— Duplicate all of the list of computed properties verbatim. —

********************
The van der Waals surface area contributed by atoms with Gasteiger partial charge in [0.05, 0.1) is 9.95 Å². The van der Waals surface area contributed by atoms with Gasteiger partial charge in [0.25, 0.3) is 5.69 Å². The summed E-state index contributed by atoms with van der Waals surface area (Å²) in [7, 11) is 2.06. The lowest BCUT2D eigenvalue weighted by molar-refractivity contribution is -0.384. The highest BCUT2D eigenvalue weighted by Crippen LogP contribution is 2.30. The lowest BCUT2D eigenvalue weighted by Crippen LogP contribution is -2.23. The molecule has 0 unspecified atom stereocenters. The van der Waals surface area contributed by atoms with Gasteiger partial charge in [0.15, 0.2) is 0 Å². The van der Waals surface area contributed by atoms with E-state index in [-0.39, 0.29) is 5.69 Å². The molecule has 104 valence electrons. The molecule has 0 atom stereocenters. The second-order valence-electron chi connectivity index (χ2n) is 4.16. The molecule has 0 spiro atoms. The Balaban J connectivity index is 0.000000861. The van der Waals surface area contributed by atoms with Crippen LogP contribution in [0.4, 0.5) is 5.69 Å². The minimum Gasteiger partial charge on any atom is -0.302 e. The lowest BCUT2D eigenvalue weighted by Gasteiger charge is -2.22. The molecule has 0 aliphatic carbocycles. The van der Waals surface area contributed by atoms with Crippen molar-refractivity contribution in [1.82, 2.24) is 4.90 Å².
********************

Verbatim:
The van der Waals surface area contributed by atoms with Gasteiger partial charge in [0.05, 0.1) is 9.95 Å². The van der Waals surface area contributed by atoms with Gasteiger partial charge in [0.25, 0.3) is 5.69 Å². The summed E-state index contributed by atoms with van der Waals surface area (Å²) in [7, 11) is 2.06. The lowest BCUT2D eigenvalue weighted by molar-refractivity contribution is -0.384. The highest BCUT2D eigenvalue weighted by Crippen LogP contribution is 2.30. The lowest BCUT2D eigenvalue weighted by Crippen LogP contribution is -2.23. The molecule has 0 unspecified atom stereocenters. The van der Waals surface area contributed by atoms with Gasteiger partial charge in [0.15, 0.2) is 0 Å². The van der Waals surface area contributed by atoms with E-state index in [-0.39, 0.29) is 5.69 Å². The molecule has 104 valence electrons. The molecule has 0 atom stereocenters. The second-order valence-electron chi connectivity index (χ2n) is 4.16. The molecule has 0 spiro atoms. The Balaban J connectivity index is 0.000000861. The van der Waals surface area contributed by atoms with Crippen LogP contribution in [0.4, 0.5) is 5.69 Å². The minimum Gasteiger partial charge on any atom is -0.302 e. The lowest BCUT2D eigenvalue weighted by Gasteiger charge is -2.22. The molecule has 0 aliphatic carbocycles. The van der Waals surface area contributed by atoms with Crippen molar-refractivity contribution in [1.82, 2.24) is 4.90 Å².